Charges ruled out against arrested protesters, journalists
Baton Rouge prosecutors have ruled out criminal charges against several people who are suing over their arrests at protests after a deadly police shooting in Louisiana's capital two years ago.
The East Baton Rouge Parish district attorney's office notified plaintiffs' attorneys Wednesday that it won't prosecute five protesters and two journalists who were arrested on misdemeanor charges, according to a court filing. They were among nearly 200 people arrested at protests after a white police officer shot and killed a 37-year-old black man, Alton Sterling, outside a convenience store on July 5, 2016.
In January, lawyers for the Louisiana State Police asked a federal judge to dismiss or suspend plaintiffs' civil claims of free speech violations, excessive force and wrongful arrest because they still faced possible criminal charges.
But the court denied that request Thursday, allowing the case to proceed. A trial date for the lawsuit hasn't been set yet.
Fifteen people are named as plaintiffs in the lawsuit against the city of Baton Rouge, East Baton Rouge Parish and its elected sheriff, the State Police and others. The plaintiffs include Cherri Foytlin, a journalist and activist from Louisiana; and Karen Savage, a reporter with the Juvenile Justice Information Exchange.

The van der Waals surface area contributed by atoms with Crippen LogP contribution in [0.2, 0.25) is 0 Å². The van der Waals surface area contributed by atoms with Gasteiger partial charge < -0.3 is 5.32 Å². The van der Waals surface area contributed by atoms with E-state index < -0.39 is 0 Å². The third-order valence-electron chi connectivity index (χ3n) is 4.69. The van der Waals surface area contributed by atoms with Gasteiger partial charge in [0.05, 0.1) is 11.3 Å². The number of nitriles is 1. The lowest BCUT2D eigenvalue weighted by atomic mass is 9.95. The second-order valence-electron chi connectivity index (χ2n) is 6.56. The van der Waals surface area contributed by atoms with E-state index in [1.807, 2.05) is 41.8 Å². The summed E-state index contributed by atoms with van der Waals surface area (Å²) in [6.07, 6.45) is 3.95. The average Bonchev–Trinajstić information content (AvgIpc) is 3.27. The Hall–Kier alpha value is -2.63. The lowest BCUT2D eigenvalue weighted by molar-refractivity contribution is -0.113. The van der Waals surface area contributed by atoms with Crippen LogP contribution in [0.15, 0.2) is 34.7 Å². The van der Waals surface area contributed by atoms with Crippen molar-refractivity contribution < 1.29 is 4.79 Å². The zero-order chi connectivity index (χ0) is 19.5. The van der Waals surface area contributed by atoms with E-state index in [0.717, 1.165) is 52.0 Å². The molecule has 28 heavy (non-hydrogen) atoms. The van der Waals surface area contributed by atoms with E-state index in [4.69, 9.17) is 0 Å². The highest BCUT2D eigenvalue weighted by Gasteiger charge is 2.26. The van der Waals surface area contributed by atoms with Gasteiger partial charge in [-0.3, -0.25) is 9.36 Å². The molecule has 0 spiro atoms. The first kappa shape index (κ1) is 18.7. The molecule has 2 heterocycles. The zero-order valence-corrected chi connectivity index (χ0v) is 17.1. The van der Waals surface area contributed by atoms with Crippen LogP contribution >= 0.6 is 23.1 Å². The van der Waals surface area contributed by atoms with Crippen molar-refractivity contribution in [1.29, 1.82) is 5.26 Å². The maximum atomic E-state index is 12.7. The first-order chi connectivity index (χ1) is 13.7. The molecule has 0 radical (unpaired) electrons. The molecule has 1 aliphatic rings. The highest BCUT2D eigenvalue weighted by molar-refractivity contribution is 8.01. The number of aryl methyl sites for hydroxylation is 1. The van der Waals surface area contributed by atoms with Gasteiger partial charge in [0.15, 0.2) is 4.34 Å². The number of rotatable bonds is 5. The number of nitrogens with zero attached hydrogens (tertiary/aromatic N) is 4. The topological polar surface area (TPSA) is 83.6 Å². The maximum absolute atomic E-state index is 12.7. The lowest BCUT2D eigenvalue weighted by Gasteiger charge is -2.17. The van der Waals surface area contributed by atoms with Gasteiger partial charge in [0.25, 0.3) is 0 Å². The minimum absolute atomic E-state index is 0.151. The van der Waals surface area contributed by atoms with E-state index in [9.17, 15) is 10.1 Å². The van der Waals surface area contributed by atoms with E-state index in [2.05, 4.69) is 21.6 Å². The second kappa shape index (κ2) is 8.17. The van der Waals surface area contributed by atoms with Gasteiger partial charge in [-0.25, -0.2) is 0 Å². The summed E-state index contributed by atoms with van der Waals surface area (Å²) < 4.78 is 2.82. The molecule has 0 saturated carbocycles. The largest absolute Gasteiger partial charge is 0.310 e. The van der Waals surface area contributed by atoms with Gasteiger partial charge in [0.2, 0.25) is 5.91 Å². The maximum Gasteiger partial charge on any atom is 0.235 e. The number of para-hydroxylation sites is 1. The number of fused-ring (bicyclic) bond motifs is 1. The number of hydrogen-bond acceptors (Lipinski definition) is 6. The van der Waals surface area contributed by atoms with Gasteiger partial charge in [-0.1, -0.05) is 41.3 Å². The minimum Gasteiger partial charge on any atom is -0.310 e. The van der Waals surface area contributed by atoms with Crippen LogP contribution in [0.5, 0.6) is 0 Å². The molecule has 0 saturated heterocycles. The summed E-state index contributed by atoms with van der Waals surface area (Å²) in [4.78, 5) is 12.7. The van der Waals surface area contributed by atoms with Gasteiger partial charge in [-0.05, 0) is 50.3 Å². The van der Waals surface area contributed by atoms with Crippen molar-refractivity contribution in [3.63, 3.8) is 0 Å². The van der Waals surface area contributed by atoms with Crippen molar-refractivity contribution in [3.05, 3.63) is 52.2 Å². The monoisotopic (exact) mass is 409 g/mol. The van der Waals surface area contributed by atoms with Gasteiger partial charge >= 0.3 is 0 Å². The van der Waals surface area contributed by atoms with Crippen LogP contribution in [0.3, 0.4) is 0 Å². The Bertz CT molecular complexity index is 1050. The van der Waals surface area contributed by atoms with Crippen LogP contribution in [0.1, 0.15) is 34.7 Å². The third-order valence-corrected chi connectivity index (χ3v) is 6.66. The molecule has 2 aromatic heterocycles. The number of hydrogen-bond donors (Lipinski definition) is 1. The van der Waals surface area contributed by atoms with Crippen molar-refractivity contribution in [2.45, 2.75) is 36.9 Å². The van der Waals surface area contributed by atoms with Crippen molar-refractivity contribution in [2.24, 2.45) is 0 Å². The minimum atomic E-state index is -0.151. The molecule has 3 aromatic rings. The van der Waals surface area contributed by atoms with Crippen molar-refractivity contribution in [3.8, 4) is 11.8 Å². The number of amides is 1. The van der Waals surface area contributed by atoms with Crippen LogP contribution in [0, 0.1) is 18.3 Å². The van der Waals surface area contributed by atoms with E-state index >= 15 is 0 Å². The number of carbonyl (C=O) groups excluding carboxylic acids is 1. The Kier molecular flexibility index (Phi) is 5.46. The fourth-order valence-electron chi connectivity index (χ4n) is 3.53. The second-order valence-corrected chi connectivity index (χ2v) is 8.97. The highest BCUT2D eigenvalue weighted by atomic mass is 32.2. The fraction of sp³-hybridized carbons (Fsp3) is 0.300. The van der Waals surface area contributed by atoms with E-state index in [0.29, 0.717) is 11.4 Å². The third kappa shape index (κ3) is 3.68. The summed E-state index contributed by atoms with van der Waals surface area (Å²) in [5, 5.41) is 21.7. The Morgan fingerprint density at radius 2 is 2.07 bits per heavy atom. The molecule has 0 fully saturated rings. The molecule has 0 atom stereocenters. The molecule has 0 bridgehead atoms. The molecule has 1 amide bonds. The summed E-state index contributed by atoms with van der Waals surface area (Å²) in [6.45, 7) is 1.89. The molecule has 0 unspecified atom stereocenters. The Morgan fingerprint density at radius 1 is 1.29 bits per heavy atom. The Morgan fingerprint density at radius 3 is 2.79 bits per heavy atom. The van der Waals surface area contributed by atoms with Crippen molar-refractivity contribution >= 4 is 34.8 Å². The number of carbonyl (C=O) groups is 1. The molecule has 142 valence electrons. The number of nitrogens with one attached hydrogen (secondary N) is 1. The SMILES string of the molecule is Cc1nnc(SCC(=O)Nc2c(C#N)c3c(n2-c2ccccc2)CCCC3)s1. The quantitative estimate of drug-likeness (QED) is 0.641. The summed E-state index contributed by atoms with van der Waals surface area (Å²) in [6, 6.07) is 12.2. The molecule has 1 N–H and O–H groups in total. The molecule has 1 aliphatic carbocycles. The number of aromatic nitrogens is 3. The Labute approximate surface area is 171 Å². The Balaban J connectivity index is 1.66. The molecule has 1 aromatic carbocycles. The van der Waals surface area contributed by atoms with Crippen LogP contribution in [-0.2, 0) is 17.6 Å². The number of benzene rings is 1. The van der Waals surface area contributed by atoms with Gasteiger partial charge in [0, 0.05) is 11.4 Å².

In a separate case, a federal judge last year approved a class-action settlement that awarded up to $1,000 in cash to dozens of protesters arrested in Baton Rouge after Sterling's shooting death, including Black Lives Matter movement leader DeRay Mckesson. That settlement's class was limited to protesters who were arrested only on charges of obstructing a highway.
William Most, a lawyer for the 15 plaintiffs who separately sued last July, said his clients weren't eligible for compensation through the settlement because they had been arrested on additional misdemeanor charges of resisting arrest.
District Attorney Hillar Moore III announced during the summer of 2016 that roughly 100 arrested protesters wouldn't be prosecuted on the charge of obstructing a highway. Moore said during a telephone interview Friday that his office has formally charged a handful of arrested protesters — fewer than a dozen — who were accused of carrying firearms or injuring somebody at a protest.
In an email to Most on Wednesday, an attorney from Moore's office said it declined to pursue charges against seven plaintiffs "due to police action being sufficient." The attorney didn't elaborate on that explanation. Moore's office already had ruled out charges against eight other plaintiffs before the State Police lawyers asked for the case to be thrown out or suspended.
The Justice Department and Louisiana Attorney General Jeff Landry's office both ruled out any criminal charges against the two white officers who struggled with Sterling before the shooting. However, Baton Rouge's police chief fired the officer who killed Sterling and suspended the other officer, who didn't fire his gun that night.